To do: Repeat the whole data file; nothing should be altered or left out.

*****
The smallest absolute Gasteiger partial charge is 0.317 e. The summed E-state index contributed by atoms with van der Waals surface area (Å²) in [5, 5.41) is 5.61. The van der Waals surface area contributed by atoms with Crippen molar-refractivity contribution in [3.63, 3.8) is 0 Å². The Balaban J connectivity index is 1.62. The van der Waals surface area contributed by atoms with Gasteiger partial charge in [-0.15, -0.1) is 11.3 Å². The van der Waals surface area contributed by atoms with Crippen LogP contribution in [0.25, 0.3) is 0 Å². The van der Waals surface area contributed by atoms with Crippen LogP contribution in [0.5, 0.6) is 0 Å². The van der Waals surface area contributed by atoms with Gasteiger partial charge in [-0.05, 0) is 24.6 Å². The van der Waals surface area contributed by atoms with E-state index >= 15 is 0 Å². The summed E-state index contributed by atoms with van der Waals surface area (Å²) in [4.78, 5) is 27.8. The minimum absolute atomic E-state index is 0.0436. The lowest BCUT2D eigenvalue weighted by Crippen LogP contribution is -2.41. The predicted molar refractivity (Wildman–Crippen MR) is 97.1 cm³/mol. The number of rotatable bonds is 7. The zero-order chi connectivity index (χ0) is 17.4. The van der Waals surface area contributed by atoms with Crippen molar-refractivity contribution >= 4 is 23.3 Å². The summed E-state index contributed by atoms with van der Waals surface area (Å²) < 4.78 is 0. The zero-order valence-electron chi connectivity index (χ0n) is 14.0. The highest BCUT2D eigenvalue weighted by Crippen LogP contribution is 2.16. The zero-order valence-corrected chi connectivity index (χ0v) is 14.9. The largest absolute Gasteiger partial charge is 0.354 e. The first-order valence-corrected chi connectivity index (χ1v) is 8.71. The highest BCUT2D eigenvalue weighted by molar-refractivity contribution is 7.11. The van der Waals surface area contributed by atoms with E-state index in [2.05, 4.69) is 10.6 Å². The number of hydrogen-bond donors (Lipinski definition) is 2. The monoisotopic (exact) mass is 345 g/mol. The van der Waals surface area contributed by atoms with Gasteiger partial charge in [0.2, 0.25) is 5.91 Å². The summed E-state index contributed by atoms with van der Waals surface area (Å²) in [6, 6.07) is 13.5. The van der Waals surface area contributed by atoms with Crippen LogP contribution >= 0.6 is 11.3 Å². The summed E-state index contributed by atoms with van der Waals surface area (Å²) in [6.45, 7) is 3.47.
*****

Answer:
The smallest absolute Gasteiger partial charge is 0.317 e. The summed E-state index contributed by atoms with van der Waals surface area (Å²) in [5, 5.41) is 5.61. The van der Waals surface area contributed by atoms with Crippen molar-refractivity contribution in [3.63, 3.8) is 0 Å². The Balaban J connectivity index is 1.62. The van der Waals surface area contributed by atoms with Gasteiger partial charge in [-0.15, -0.1) is 11.3 Å². The van der Waals surface area contributed by atoms with Crippen LogP contribution in [0.25, 0.3) is 0 Å². The van der Waals surface area contributed by atoms with Crippen LogP contribution in [0.5, 0.6) is 0 Å². The van der Waals surface area contributed by atoms with Gasteiger partial charge in [-0.05, 0) is 24.6 Å². The van der Waals surface area contributed by atoms with E-state index >= 15 is 0 Å². The summed E-state index contributed by atoms with van der Waals surface area (Å²) in [4.78, 5) is 27.8. The minimum absolute atomic E-state index is 0.0436. The lowest BCUT2D eigenvalue weighted by Crippen LogP contribution is -2.41. The predicted molar refractivity (Wildman–Crippen MR) is 97.1 cm³/mol. The number of rotatable bonds is 7. The zero-order chi connectivity index (χ0) is 17.4. The van der Waals surface area contributed by atoms with Crippen molar-refractivity contribution >= 4 is 23.3 Å². The summed E-state index contributed by atoms with van der Waals surface area (Å²) < 4.78 is 0. The zero-order valence-electron chi connectivity index (χ0n) is 14.0. The highest BCUT2D eigenvalue weighted by Crippen LogP contribution is 2.16. The zero-order valence-corrected chi connectivity index (χ0v) is 14.9. The largest absolute Gasteiger partial charge is 0.354 e. The first-order valence-corrected chi connectivity index (χ1v) is 8.71. The highest BCUT2D eigenvalue weighted by molar-refractivity contribution is 7.11. The van der Waals surface area contributed by atoms with E-state index in [2.05, 4.69) is 10.6 Å². The number of hydrogen-bond donors (Lipinski definition) is 2. The monoisotopic (exact) mass is 345 g/mol. The van der Waals surface area contributed by atoms with Gasteiger partial charge in [0.2, 0.25) is 5.91 Å². The summed E-state index contributed by atoms with van der Waals surface area (Å²) in [6, 6.07) is 13.5. The van der Waals surface area contributed by atoms with Crippen LogP contribution >= 0.6 is 11.3 Å². The summed E-state index contributed by atoms with van der Waals surface area (Å²) in [6.45, 7) is 3.47.